Your circumstances have been created for you for a reason. Change what needs to be changed, embrace what cannot be changed, but feel the breeze on your skin in every adventure, every moment. Like it or not, you’ve been given a purpose, and the questions you live will provide a clear direction.
Live it fully, embrace what is. Don’t ask why. The answer is in the season. Instead ask for guidance so you can make the best of the season you’ve been given.
PS: We all provide gifts to one another, and sometimes we don’t know the great value of the gifts we’ve been given. Gifts of difficult trials, gifts of opportunity, gifts that don’t seem like gifts at the time. Recently when I was talking artist Joe Paquet into presenting at the coming Plein Air Convention this April in San Francisco, he gave me the gift of the Rilke book, which is a bouquet of words every artist should read. Only a few pages in, its impact is mind-boggling. Thank you, Joe.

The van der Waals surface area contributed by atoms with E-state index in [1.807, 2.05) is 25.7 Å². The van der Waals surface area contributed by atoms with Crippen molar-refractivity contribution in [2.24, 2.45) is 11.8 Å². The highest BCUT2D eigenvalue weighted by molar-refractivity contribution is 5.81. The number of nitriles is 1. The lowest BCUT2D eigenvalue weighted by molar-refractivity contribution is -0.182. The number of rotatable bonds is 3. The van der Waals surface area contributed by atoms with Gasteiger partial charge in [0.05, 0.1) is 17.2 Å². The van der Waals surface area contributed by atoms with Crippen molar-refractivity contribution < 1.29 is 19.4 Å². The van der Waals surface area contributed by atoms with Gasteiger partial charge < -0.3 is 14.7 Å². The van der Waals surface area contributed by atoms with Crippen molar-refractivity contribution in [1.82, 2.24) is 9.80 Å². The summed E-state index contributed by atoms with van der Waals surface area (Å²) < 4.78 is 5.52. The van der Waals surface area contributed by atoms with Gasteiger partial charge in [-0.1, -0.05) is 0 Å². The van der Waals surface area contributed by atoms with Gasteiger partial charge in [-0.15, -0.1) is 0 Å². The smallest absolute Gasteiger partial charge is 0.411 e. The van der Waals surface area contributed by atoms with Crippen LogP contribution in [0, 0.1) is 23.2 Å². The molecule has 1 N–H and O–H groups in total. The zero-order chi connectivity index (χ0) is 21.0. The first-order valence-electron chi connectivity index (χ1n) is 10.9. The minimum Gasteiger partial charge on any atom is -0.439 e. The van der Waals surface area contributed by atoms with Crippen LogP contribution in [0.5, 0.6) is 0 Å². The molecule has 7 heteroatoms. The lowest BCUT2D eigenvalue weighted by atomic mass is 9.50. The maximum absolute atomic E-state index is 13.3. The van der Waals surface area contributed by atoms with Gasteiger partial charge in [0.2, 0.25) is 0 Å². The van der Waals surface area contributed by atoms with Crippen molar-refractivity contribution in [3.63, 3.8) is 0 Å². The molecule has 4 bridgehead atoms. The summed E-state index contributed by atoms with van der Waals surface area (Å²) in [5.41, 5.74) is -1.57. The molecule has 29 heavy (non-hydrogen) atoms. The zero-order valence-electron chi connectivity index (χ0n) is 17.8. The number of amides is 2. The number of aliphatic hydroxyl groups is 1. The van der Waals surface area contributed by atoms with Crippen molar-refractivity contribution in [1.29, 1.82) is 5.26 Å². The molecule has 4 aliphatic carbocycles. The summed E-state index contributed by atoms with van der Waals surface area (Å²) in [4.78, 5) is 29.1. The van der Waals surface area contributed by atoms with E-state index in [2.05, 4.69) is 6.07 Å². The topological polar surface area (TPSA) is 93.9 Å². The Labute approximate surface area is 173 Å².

This week I’m so excited I could jump up and down with glee as I check the box for another bucket list painting spot. On Friday we begin Fall Color Week in the Canadian Rockies, where we’ll paint the rich color of aging aspens, and the snow-capped mountain peaks in front of lakes filled with turquoise blue-green glacial waters. I feel blessed to be able to go for a week, and to welcome the new friends I’ll make and amazing artists I’ll discover. These events are a gift to me. A week of painting not only makes me a better painter because I’m painting two or three canvases a day, it enriches my soul to be in the beauty of God’s great creation, and it reduces my stress to lose myself in piles of paint. Though doing something for oneself seems selfish, I’m more convinced than ever that it’s not selfish at all because it enhances our mental health, improves our outlook, and makes us happier and able to be better at our other responsibilities. Still, my absence from the family is hard for me and for them. I want to thank my wife for her patience and understanding, encouragement, and the increased work she takes on. She is a true blessing to me and our family.